When Arthur was selected as the Republican party’s vice presidential nominee in 1880, questions arose about whether he had been born in the United States and consequently whether he was eligible to be vice president at all.
Today we're revisiting a 2010 episode from previous hosts Katie and Sarah. Born in 1838, Lili'uokalani became the queen of Hawaii in 1891. Unfortunately, she was destined to be Hawaii's last monarch. Listen in and learn how Hawaii became a state in this podcast.
Julian was a medieval mystic who wrote down her visions, which she called showings. In this episode, we talk about her life in context of mysticism and how it fit into the context of Christianity in medieval Europe.
When Godzilla first hit the big screen, there was no intention that it would launch a film franchise that would run for decades. Director Ishiro Honda intended to make a film warning of the dangers of nuclear testing and man's relationship with nature.
We're traveling back to 2010 to revisit this one from the archive! Born shortly after the appearance of Halley's comet over Hawai'i in 1758, Kamehameha was hailed as the king who would unite the Hawai'ian islands. But how did he turn this prophecy into reality, and what happened to him in the end?
Holly was lucky enough to chat with historian Stephanie Jones-Rogers, author of “They Were Her Property: White Women as Slave Owners in the American South,” which pieces together details that add new understanding of slavery in the U.S.
Dr. Alice Hamilton was a trailblazer in science and medicine, and dedicated her life to improving the workplace standards for laborers in an effort to reduce illnesses that came from working with toxic chemicals.
We're going back to a 2016 episode today. In early modern London, there was a tradition of sorts where apprentices would amass on holidays and physically destroy brothels. One of the largest such riot took place during Easter week in 1668, and it was a complicated event.
On May Day in 1517 a riot was carried out by apprentices, journeymen and other workers. While this was an uprising of laborers, this incident, called the Evil May-day or Ill May-day, was also rooted in immigration and xenophobia in Tudor London.
Spoiler alert: Hennig Brand discovered phosphorous by boiling pee. And phosphorous is the first element whose discoverer we can name. But he was really trying to do something else: He thought the secret to the philosopher’s stone might be found in urine.
We're revisiting an episode from Sarah and Deblina from 2011. Many think of alchemy as a fool's pursuit, but alchemy has a rich history closely tied to medicine and metallurgy. Additionally, techniques developed by alchemists strongly influenced chemistry. So why don't we call chemistry alchemy?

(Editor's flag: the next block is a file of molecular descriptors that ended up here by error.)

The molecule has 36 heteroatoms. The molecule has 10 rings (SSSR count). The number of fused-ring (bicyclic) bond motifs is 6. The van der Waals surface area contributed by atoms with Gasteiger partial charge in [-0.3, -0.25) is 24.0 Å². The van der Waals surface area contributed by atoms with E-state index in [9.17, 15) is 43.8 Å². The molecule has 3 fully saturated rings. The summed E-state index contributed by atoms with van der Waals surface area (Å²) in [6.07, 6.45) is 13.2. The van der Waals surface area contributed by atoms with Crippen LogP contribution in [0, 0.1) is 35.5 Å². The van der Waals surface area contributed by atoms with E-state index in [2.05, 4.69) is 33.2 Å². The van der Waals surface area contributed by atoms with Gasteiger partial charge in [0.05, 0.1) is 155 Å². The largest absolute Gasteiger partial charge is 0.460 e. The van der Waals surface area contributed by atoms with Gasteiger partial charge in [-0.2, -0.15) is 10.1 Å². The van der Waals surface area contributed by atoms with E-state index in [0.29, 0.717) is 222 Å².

Holly had the privilege of sitting down with Stephanie Stebich, director of the Smithsonian American Art Museum, for a chat in the museum. The discussion covers the building's history, one of the new exhibits there, and one of Stephanie's favorite items in the Smithsonian's collection.
Fair was a contemporary of Levi Strauss, living and working in San Francisco around the same time as the denim magnate, but though Fair often appears on lists of the richest men in U.S. history, he doesn’t have the same name recognition.
We're revisiting an episode from 2011 featuring previous hosts Sarah and Deblina. Born in 1527 to a Welsh family, John Dee grew to become one of Queen Elizabeth's most memorable advisors. Join Sarah and Deblina as they delve into the life and times of this scholar, statesman and sorcerer.
Last time, we talked about the many reasons Virginia colonists were frustrated by the 1670s, including the price of tobacco, taxation, and disparities between the richest colonists and everyone else. But another issue actually sparked the rebellion.
For a long time Bacon’s Rebellion was primarily interpreted as a precursor to the Revolutionary War, with patriotic colonists rising up against the tyranny of the British colonial government. But there are a lot more moving parts than that. This first part sets the scene and establishes the context of the rebellion.
We're reaching back to 2011 for an episode from Sarah and Deblina about a woman scientist. The men who are usually credited with discerning DNA's structure won the Nobel Prize in 1962, but they used Rosalind Franklin's research. In 1952, she captured the best DNA image available at the time, and the Nobel winners used it without her knowledge.
Holly recently got to visit the set of LAIKA's new film "Missing Link," and the production team there agreed to be part of an episode about the history of stop-motion animation. This made for a supersized episode with a regular discussion of the topic, plus interviews with four members of the LAIKA team.
Nopcsa lived an adventurous, scholarly life, funded entirely by his family money. He identified dinosaurs, inserted himself into Albanian politics, and wrote volumes and volumes of books and papers. But his life was not entirely charmed.